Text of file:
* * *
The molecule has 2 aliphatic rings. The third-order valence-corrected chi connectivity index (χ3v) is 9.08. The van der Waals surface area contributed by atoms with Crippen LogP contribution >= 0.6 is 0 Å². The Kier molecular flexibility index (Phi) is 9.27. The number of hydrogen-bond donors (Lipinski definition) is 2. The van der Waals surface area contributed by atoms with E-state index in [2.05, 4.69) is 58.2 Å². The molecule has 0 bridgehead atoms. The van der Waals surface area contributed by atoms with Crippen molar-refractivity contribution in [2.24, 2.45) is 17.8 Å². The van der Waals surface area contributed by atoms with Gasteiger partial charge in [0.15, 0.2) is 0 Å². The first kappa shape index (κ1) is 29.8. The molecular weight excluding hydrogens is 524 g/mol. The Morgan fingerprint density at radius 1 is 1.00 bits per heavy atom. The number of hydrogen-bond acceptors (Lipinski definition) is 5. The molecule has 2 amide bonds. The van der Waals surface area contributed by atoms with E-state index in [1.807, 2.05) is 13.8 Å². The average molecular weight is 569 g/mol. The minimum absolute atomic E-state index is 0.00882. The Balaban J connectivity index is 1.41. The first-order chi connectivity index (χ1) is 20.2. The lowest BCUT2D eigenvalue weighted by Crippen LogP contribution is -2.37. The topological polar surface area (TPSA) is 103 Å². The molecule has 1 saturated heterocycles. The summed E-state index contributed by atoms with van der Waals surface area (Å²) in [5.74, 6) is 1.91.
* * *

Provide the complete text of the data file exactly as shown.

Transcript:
The molecule has 2 aliphatic rings. The third-order valence-corrected chi connectivity index (χ3v) is 9.08. The van der Waals surface area contributed by atoms with Crippen LogP contribution >= 0.6 is 0 Å². The Kier molecular flexibility index (Phi) is 9.27. The number of hydrogen-bond donors (Lipinski definition) is 2. The van der Waals surface area contributed by atoms with E-state index in [2.05, 4.69) is 58.2 Å². The molecule has 0 bridgehead atoms. The van der Waals surface area contributed by atoms with Crippen molar-refractivity contribution in [2.24, 2.45) is 17.8 Å². The van der Waals surface area contributed by atoms with Gasteiger partial charge in [0.15, 0.2) is 0 Å². The first kappa shape index (κ1) is 29.8. The molecular weight excluding hydrogens is 524 g/mol. The Morgan fingerprint density at radius 1 is 1.00 bits per heavy atom. The number of hydrogen-bond acceptors (Lipinski definition) is 5. The molecule has 2 amide bonds. The van der Waals surface area contributed by atoms with E-state index in [1.807, 2.05) is 13.8 Å². The average molecular weight is 569 g/mol. The minimum absolute atomic E-state index is 0.00882. The Balaban J connectivity index is 1.41. The first-order chi connectivity index (χ1) is 20.2. The lowest BCUT2D eigenvalue weighted by Crippen LogP contribution is -2.37. The topological polar surface area (TPSA) is 103 Å². The molecule has 1 saturated heterocycles. The summed E-state index contributed by atoms with van der Waals surface area (Å²) in [5.74, 6) is 1.91.